Deeds of Trust Often Require a Breach Letter

Nevada deeds of trust often contain a clause that requires the lender to send a notice, commonly called a breach letter or demand letter, informing you that your loan is in default before it can accelerate the loan and proceed with foreclosure. (The acceleration clause in the mortgage permits the lender to demand that the entire balance of the loan be repaid if the borrower defaults on the loan.)

The letter must specify:

  • the default
  • the action required to cure the default
  • a date (usually not less than 30 days from the date the notice is given to the borrower) by which the default must be cured, and
  • that failure to cure the default on or before the date specified in the notice may result in acceleration of the debt and sale of the property.

Pre-Foreclosure Notice

Nevada law requires the servicer or owner of the loan to send the borrower a notice that contains information about the account, including the total amount needed to cure the default, and includes information about foreclosure prevention alternatives, among other things.

Nevada Foreclosures

In Nevada, most residential foreclosures are nonjudicial. This means the lender can foreclose without going to court as long as the deed of trust contains a power of sale clause. (Learn more about power of sale clauses.)

For more information about the difference between judicial and nonjudicial foreclosure, and the procedures for each, see Will Your Foreclosure Take Place In or Out of Court?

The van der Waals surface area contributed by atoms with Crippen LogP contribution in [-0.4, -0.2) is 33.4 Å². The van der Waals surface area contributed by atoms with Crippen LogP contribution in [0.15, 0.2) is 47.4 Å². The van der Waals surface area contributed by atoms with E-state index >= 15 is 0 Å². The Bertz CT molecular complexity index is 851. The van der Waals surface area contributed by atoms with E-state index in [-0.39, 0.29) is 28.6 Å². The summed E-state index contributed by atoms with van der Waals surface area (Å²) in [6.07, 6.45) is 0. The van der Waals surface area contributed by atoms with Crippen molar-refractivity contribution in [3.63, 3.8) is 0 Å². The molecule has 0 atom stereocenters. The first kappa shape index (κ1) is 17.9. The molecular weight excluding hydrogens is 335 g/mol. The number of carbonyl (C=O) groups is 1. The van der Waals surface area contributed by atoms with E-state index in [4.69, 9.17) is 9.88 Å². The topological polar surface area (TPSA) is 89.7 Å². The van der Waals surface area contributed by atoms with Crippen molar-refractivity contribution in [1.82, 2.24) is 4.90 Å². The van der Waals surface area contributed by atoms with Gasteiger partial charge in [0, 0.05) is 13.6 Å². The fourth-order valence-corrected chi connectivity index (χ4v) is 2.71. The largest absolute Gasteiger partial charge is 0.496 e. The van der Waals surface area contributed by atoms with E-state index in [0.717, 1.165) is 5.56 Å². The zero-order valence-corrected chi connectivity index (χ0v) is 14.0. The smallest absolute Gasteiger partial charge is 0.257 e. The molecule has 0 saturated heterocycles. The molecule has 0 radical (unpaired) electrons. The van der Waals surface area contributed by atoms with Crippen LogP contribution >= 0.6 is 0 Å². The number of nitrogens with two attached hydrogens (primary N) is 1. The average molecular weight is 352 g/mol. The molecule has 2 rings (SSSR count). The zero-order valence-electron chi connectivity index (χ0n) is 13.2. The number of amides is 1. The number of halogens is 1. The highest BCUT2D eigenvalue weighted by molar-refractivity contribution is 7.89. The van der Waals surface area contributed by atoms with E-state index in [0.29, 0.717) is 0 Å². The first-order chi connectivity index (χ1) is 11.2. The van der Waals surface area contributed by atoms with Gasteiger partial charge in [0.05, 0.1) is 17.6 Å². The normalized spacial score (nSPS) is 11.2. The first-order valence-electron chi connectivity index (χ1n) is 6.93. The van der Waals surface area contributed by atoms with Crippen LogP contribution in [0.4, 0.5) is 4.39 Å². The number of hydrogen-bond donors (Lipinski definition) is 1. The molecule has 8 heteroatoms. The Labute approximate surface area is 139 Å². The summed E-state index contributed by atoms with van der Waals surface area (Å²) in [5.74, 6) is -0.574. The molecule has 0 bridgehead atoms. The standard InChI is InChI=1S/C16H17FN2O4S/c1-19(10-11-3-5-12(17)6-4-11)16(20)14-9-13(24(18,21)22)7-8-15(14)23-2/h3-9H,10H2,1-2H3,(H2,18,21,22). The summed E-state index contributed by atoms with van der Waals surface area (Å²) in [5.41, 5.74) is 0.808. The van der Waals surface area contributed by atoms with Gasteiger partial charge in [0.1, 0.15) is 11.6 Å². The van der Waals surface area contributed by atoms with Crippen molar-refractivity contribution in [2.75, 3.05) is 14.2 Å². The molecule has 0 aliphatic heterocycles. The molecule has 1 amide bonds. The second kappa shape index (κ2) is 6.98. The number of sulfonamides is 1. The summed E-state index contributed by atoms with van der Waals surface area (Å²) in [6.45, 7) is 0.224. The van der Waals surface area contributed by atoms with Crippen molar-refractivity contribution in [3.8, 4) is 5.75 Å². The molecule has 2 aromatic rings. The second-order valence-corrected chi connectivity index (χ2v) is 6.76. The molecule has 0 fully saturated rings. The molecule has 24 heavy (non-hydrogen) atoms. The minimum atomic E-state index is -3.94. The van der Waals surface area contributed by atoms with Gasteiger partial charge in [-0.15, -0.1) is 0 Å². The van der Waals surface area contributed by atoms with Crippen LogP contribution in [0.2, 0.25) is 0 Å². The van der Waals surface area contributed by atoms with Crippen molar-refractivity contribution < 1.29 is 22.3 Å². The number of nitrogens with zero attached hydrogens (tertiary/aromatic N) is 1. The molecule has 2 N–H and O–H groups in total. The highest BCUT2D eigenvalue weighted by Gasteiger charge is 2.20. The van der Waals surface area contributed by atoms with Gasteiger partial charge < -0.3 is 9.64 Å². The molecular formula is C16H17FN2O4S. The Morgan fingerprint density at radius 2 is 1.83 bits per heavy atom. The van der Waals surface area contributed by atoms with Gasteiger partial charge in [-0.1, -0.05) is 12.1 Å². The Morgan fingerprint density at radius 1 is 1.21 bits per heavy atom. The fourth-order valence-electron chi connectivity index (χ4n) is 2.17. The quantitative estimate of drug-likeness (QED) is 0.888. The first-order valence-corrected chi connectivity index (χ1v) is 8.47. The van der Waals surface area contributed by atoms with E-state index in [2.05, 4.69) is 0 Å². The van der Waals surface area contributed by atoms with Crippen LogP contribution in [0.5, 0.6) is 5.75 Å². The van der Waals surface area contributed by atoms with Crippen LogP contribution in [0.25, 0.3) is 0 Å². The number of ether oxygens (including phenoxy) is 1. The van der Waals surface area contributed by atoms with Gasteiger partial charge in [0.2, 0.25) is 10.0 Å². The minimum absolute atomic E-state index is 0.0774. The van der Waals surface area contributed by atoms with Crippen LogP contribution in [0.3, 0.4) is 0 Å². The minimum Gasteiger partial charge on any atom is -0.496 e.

Notice of Default and Election to Sell

The Nevada nonjudicial foreclosure process formally begins when the trustee, a third-party, records a Notice of Default and Election to Sell (NOD) in the office of the recorder in the county where the property is located, providing three months to cure the default.

A copy of the NOD must be sent to each person who has a recorded request for a copy and each person with an interest or claimed interest in the property by registered or certified mail within ten days after the NOD is recorded recordation.

NOD Posting Requirements

If a residential foreclosure, a copy of the NOD must be posted on the property.

Affidavit Requirement

The trustee or beneficiary (lender) must record a notarized affidavit along with the NOD that states, based on a review of business records, including all of the following information.

  • The full name and business address of the current trustee or the current trustee’s personal representative or assignee, the current holder of the note secured by the deed of trust, the current beneficiary of record and the current servicer of the obligation or debt secured by the deed of trust.
  • That the beneficiary under the deed of trust, the successor in interest of the beneficiary or the trustee is in actual or constructive possession of the note secured by the deed of trust; or that the beneficiary or its successor in interest or the trustee is entitled to enforce the obligation or debt secured by the deed of trust.